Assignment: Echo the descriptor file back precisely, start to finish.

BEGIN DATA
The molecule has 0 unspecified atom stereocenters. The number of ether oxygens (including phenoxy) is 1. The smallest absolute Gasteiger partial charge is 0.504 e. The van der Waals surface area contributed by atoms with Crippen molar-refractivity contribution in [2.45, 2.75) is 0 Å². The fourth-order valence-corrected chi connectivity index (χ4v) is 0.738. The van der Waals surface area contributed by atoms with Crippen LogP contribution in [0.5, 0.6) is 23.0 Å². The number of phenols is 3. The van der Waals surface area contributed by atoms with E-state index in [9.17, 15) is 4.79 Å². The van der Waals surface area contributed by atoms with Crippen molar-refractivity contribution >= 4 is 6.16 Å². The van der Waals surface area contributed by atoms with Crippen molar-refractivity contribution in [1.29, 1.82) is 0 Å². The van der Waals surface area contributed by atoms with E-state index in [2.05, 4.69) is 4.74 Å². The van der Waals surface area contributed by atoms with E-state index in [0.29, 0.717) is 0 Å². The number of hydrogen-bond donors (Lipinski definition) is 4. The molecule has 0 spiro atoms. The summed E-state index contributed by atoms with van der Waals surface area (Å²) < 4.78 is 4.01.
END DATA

The molecule has 0 unspecified atom stereocenters. The number of ether oxygens (including phenoxy) is 1. The smallest absolute Gasteiger partial charge is 0.504 e. The van der Waals surface area contributed by atoms with Crippen molar-refractivity contribution in [2.45, 2.75) is 0 Å². The fourth-order valence-corrected chi connectivity index (χ4v) is 0.738. The van der Waals surface area contributed by atoms with Crippen LogP contribution in [0.5, 0.6) is 23.0 Å². The number of phenols is 3. The van der Waals surface area contributed by atoms with E-state index in [9.17, 15) is 4.79 Å². The van der Waals surface area contributed by atoms with Crippen molar-refractivity contribution >= 4 is 6.16 Å². The van der Waals surface area contributed by atoms with Crippen molar-refractivity contribution in [1.29, 1.82) is 0 Å². The van der Waals surface area contributed by atoms with E-state index in [2.05, 4.69) is 4.74 Å². The van der Waals surface area contributed by atoms with E-state index in [0.29, 0.717) is 0 Å². The number of hydrogen-bond donors (Lipinski definition) is 4. The molecule has 0 spiro atoms. The summed E-state index contributed by atoms with van der Waals surface area (Å²) < 4.78 is 4.01.